Europe’s business schools target Africa’s entrepreneurs

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European business schools are looking to South Africa. The continent is blessed with entrepreneurial talent, a young population, a rapidly urbanizing economy and an abundance of natural resources. But many African entrepreneurs face barriers that can hold them back, such as limited access to education, funding and mentoring.

Schools in Europe are helping to bridge this gap, offering tailor-made entrepreneurship programs and further expanding their presence in Africa. For example, in October HEC Paris He established a Master’s in Entrepreneurship and Innovation in Yamoussoukro, the administrative capital of Ivory Coast in West Africa, in collaboration with the local institute, Institut National Polytechnique Félix Houphout-Boigny (INP-HB).

The 18-month program aims to develop new African entrepreneurs through HEC’s “learning by learning” approach, emphasizing practical experiences. One of the first students, Amon Hughes-Michel Amon, is determined to tackle the challenge of the energy transition in West Africa: the transition from fossil fuels to sustainable alternatives.

Amon, 30, from Ivory Coast, plans to create a regulatory body to ensure the quality and safety of solar panel installations. “I intend to use my business education to contribute to the development of my continent, to turn my thoughts into business,” he says. “Reducing dependence on fossil fuels is critical to Africa’s future, and I want to be part of the transition.”

HEC Paris has been present on the continent since 2007. In 2018, the business school expanded its activities, opening a permanent office in Abidjan, the largest city and economic capital of Ivory Coast. It plans to support 1,000 business projects in Africa through entrepreneurship programs over the next five years.

“Africa is the youngest and fastest growing continent in the world,” said Philip Oster, HEC’s director of international affairs. Unfortunately, there is a huge disparity between the number of young people looking for work and the job opportunities available. Therefore, much of Africa’s challenge lies in creating sustainable businesses that generate value and create jobs.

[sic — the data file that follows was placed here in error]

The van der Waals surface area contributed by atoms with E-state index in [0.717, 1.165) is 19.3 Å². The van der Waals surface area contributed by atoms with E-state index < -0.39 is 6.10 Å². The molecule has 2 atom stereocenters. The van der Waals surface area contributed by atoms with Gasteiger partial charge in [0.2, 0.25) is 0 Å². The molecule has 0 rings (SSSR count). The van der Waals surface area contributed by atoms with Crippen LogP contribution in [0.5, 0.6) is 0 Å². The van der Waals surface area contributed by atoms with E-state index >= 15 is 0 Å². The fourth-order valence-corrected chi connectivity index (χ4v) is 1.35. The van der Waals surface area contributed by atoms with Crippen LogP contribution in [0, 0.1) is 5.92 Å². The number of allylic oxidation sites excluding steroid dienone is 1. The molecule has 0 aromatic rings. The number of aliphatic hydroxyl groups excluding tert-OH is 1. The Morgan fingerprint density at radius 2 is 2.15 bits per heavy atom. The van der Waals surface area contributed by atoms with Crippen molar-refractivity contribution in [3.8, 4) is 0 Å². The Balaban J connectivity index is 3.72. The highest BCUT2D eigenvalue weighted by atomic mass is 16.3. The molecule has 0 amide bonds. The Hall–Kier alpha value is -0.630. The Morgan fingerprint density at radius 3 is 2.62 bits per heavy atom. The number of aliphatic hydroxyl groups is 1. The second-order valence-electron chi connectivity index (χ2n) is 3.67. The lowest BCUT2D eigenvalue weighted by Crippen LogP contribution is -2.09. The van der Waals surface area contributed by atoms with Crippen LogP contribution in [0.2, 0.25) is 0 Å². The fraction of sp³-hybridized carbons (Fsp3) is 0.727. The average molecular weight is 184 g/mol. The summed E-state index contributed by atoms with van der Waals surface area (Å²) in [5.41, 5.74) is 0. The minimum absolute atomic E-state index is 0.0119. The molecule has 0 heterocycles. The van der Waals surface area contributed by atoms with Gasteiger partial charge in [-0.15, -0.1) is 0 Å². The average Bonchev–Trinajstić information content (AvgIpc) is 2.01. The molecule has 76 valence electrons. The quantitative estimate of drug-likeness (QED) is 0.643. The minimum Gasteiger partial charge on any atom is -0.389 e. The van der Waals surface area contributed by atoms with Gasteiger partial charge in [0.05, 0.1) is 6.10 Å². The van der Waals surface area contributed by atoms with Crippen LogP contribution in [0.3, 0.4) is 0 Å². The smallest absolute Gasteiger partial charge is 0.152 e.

In recent years there has been a growing demand for business education from Africans, with a growing interest in developing entrepreneurship and leadership. Some local business schools, including South Africa, Nigeria and Kenya, are meeting this demand. Established local institutions include the University of Lagos Business School and Stellenbosch Business School. But so far, the continent has a limited supply of internationally ranked schools.

FT European Business Schools Ranking 2023

This story is from a ratings report published on December 4.

The gap has not gone unnoticed by international institutions, and European and American business schools, as well as their Chinese counterparts, have entered the African market. Shanghai China Europe International Business School (CIEBS) For example, he established a base in Ghana Duke University Fuqua School of BusinessBased in North Carolina, it offers executive education programs.

Several European institutions offer degree programs, short courses, workshops or mentorships in Africa. For example, German Frankfurt School of Finance and Management It collaborates with the Protestant University of the Congo in Kinshasa, the capital of the Democratic Republic of Congo. The partnership offers an MBA program for emerging executives in entrepreneurship, including an innovation course where students learn to identify entrepreneurial opportunities in African markets.